Three Reasons Why Turkey Needs to Establish Direct Dialogue With Damascus

Three Reasons Why Turkey Needs to Establish Direct Dialogue With Damascus

Turkish President Recep Tayyip Erdogan dropped a hint about the possibility of direct contacts between Ankara and Damascus on the Kurdish issue. Speaking to Sputnik, Turkish observers emphasized the necessity of Turko-Syrian cooperation, at the same time pointing to contradictions between all parties involved in the regional crisis.

After the Sochi summit between the leaders of Russia, Iran and Turkey, Turkish President Recep Tayyip Erdogan gave the green light to building bridges with Damascus, political observer Mehmet Ali Guller told Sputnik Turkey.

“[Erdogan’s] statement is undoubtedly of a political nature, and is aimed at assessing the possibility of establishing contacts with Damascus,” Guller noted. “It is a logical, albeit belated, consequence of the process of normalizing Turkey’s relations with Russia and Iran which are friendly with Syria.”

On November 22, the three leaders held a meeting in the Russian Black Sea resort city of Sochi. Speaking to journalists Erdogan remarked with regard to potential Turko-Syrian cooperation: “Whatever happens tomorrow is based on the circumstances. It is not appropriate to have an understanding of saying ‘no way at all.’ The doors of politics are always open until the last moment.”

Guller believes that it is of strategic importance to mend fences between Ankara and Damascus. According to the observer this step cannot be postponed any longer: “If the ruling Justice and Development Party (AKP) intends to continue to cooperate with Russia and Iran, it should find common ground with Damascus, one way or another.”

Guller emphasized that the Syrian crisis has dealt a heavy blow to Turkey and the responsibility for this partially lies with the AKP.

“If [the AKP] did not support the armed opposition from the outset, halted border crossings to the territory of Syria for armed opposition elements, neither Turkey nor Syria would have paid such a high price,” he emphasized. “If Ankara could have already reached an agreement with Damascus, there would be no need for the Turkish army to conduct an operation in Syria.”

According to the Turkish political observer, there are several reasons why building bridges between Ankara and Damascus is necessary: first, if the two countries reach compromise, the presence of Turkish troops in Syria would be legitimate. Second, the Turko-Syrian agreement may exclude the Kurdish Democratic Union Party (PYD) from the peace negotiating process. Third, it would weaken the axis of Israel, Persian Gulf monarchies and the Kurds, which the US is trying to build in the Middle East.

For his part, Musa Ozugurlu, a Turkish journalist who has long worked in Syria, said that “it is unlikely that after seven years of confrontation, the Syrian government will shortly pass to direct diplomatic relations with Ankara.”

Ozugurlu doesn’t exclude the possibility of direct contacts between the two countries, but that wouldn’t mean that Ankara and Damascus have overcome their contradictions.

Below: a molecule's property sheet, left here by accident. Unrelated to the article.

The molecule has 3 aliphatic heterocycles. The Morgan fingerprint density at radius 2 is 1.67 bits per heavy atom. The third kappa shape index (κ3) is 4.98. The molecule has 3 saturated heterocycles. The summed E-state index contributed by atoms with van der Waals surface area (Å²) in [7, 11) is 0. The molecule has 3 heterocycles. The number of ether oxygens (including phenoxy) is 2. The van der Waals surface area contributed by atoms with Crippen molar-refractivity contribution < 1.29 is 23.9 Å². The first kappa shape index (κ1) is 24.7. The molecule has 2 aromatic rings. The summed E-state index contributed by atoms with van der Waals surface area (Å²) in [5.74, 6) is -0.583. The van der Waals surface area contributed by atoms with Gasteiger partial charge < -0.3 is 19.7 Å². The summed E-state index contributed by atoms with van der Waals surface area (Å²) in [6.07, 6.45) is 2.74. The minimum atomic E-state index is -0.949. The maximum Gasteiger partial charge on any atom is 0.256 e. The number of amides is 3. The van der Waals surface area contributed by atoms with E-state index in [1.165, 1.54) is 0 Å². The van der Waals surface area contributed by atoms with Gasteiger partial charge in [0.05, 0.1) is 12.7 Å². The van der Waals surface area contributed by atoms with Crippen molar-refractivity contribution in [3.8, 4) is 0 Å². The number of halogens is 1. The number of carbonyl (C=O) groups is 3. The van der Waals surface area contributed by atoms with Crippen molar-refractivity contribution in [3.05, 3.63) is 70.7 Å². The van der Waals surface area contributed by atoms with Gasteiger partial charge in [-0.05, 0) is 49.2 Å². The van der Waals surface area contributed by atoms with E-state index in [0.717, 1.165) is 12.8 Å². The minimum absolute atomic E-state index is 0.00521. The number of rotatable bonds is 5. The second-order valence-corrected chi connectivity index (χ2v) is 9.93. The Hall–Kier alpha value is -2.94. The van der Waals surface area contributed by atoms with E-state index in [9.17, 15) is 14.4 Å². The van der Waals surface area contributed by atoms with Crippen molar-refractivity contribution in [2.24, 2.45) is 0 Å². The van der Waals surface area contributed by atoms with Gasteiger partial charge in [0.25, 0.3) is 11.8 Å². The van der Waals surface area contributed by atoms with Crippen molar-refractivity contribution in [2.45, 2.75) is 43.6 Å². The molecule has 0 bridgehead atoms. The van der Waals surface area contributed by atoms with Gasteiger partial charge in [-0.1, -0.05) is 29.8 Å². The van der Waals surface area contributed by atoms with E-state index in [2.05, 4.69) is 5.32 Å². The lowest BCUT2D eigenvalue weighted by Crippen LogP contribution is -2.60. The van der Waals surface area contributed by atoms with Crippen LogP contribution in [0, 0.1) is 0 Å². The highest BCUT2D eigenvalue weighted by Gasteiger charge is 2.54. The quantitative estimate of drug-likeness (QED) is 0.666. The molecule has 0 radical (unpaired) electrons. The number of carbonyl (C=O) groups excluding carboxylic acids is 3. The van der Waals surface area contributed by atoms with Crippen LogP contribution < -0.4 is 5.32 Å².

“Turkey wants to establish contacts with Syria, but its expectations from these contacts are related to its own understanding of security, primarily on the Kurdish issue,” the journalist told Sputnik. “Meanwhile, Syria has set its own ‘red lines’ as priorities, not Turkey’s sensitive issues. In order to establish a direct dialogue with Damascus, Turkey should not interfere in the internal affairs of the country, and should put Syrian interests at the forefront.”

At the same time, Ozugurlu insists that Turkey should completely abandon its support to such structures as the Free Syrian Army (FSA): “However, Turkey intends to continue to provide this support to counteract the Kurdish factor — this issue remains the main stumbling block in this process.”

The journalist believes that the situation in northern Syria requires Turkey’s readiness to make certain concessions and reach compromises otherwise Ankara may find itself cornered.

He pointed out that all players which are currently operating in the north of Syria have different expectations: “The US supports the processes related to the creation of the Kurdish autonomous administration here. The Syrian authorities are waiting for the Kurds to stop contacting the US and [for the Americans] to withdraw from the Syrian territory… On the other hand, Russia and Iran unanimously oppose close collaboration between the US and the Kurds, but do not want to completely exclude the latter from the settlement process.”

Ozugurlu remarked that Damascus has recently signaled that there is a possibility of securing the rights of autonomy for Syrian Kurds.

In late September 2017, Syrian Foreign Minister Walid Muallem said Damascus was ready to discuss the issue of the Syrian Kurds’ self-governance once the fight against the Daesh (ISIS/ISIL) terrorist organization is over.

“This topic is open to negotiation and discussion and when we are done eliminating Daesh, we can sit with our Kurdish sons and reach an understanding on a formula for the future,” Muallem said as quoted by Reuters.

However, this option does not fit into Turkey’s plans, Ozugurlu underscored.

“The expectations of the parties differ,” the Turkish journalist highlighted. “This means that under any circumstances in northern Syria, if Turkey agrees with one of the parties, it will face opposition from the other. Only time will tell whether there is a way for Turkey to resolve this dilemma.”


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